How terribly conscious is NBC News of its connection to insistently progressive cable channel MSNBC? Totally terribly.
In a report for the Joan Shorenstein Center on the Press, Politics and Public Policy, CNN Political Reporter Peter Hamby attacks the challenge of providing meaningful campaign coverage in the age of Twitter, and uses coverage of the 2012 presidential campaign of Mitt Romney as a case study. A section outlining the costs of campaign-trail reporting notes that “most” television networks pulled back from their traveling coverage of vice presidential candidate Paul Ryan after he began to recede from the headlines. NBC News did not, however, for reasons that Hamby explains:
The network was the only one paying for a . . . five-person team to cover Ryan for the duration of the race even though their correspondent, Ron Mott, would go
days on end without making an appearance on network television.
NBC Political Director Chuck Todd said one reason for their expensive decision to cover both Romney and Ryan was that his network was “feeding four entities”—NBC, MSNBC, CNBC and Telemundo—in addition to MSNBC.com. He needed the manpower.
Todd also brought up the nakedly liberal leanings of MSNBC, the cable channel that broadcasts his political show every morning. “I had a chip on my shoulder,” Todd said, saying he did not want the news side of the network to be accused of “half-assing coverage” of Romney.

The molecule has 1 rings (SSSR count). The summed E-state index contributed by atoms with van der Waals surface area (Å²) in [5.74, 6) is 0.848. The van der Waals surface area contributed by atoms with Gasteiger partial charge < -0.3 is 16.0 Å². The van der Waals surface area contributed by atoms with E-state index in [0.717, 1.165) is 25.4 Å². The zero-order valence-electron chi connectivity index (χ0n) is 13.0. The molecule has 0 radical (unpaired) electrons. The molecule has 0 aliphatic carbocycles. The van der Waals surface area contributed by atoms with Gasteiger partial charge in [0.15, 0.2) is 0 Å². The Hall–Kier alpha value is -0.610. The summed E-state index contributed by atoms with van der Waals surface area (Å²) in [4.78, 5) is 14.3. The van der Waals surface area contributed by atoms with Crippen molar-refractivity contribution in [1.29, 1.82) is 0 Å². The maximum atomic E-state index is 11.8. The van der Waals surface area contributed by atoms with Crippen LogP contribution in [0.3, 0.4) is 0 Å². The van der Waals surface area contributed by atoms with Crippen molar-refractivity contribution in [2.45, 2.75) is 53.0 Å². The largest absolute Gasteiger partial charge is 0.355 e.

“It’s funny because if you talk to the Ryan people, they’re all like ‘Yep, NBC was always here,’” Todd said. “We have this one editorial page, shall we say, of our network that was a constant thorn in the side of Republicans. They just needed to know that NBC News was serious about making sure we were there every time.”
One national television network, notes Hamby, budgeted $55,000 per week to cover Romney; perhaps covering the vice president wasn’t quite as dear, but still, Todd’s comments suggest his employer paid a lot of cash in part for the purpose of keeping up appearances. Drop this one into the file of awkwardnesses in the corporate cohabitation of NBC News and MSNBC.